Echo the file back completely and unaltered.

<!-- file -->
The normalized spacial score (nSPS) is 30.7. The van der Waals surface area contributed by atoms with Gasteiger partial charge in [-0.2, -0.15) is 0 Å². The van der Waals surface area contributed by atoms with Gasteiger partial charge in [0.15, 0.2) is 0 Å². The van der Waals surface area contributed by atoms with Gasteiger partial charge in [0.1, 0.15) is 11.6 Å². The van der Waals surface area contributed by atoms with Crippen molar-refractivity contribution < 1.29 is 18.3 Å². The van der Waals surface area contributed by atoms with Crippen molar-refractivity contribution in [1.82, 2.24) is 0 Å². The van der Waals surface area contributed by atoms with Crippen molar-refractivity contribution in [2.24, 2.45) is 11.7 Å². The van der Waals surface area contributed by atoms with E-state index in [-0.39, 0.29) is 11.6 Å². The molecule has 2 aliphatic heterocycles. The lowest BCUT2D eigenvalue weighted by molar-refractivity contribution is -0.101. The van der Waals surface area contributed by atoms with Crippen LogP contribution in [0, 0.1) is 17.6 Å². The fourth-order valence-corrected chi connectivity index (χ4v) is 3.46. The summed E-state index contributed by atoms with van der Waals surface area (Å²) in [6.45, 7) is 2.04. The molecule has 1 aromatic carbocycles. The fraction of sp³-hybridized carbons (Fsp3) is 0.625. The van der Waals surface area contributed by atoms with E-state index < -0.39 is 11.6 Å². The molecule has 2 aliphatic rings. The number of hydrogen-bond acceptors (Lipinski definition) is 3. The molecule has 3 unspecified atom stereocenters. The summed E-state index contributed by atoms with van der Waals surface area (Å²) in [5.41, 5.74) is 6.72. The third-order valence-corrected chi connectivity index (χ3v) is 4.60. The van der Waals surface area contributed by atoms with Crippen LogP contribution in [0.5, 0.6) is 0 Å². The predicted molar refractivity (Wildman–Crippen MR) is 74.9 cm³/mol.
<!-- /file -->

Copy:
The normalized spacial score (nSPS) is 30.7. The van der Waals surface area contributed by atoms with Gasteiger partial charge in [-0.2, -0.15) is 0 Å². The van der Waals surface area contributed by atoms with Gasteiger partial charge in [0.15, 0.2) is 0 Å². The van der Waals surface area contributed by atoms with Gasteiger partial charge in [0.1, 0.15) is 11.6 Å². The van der Waals surface area contributed by atoms with Crippen molar-refractivity contribution < 1.29 is 18.3 Å². The van der Waals surface area contributed by atoms with Crippen molar-refractivity contribution in [1.82, 2.24) is 0 Å². The van der Waals surface area contributed by atoms with Crippen molar-refractivity contribution in [2.24, 2.45) is 11.7 Å². The van der Waals surface area contributed by atoms with E-state index in [-0.39, 0.29) is 11.6 Å². The molecule has 2 aliphatic heterocycles. The lowest BCUT2D eigenvalue weighted by molar-refractivity contribution is -0.101. The van der Waals surface area contributed by atoms with Crippen LogP contribution in [0, 0.1) is 17.6 Å². The fourth-order valence-corrected chi connectivity index (χ4v) is 3.46. The summed E-state index contributed by atoms with van der Waals surface area (Å²) in [6.45, 7) is 2.04. The molecule has 1 aromatic carbocycles. The fraction of sp³-hybridized carbons (Fsp3) is 0.625. The van der Waals surface area contributed by atoms with E-state index < -0.39 is 11.6 Å². The molecule has 2 aliphatic rings. The number of hydrogen-bond acceptors (Lipinski definition) is 3. The molecule has 3 unspecified atom stereocenters. The summed E-state index contributed by atoms with van der Waals surface area (Å²) in [5.41, 5.74) is 6.72. The third-order valence-corrected chi connectivity index (χ3v) is 4.60. The van der Waals surface area contributed by atoms with Crippen LogP contribution in [0.5, 0.6) is 0 Å². The predicted molar refractivity (Wildman–Crippen MR) is 74.9 cm³/mol.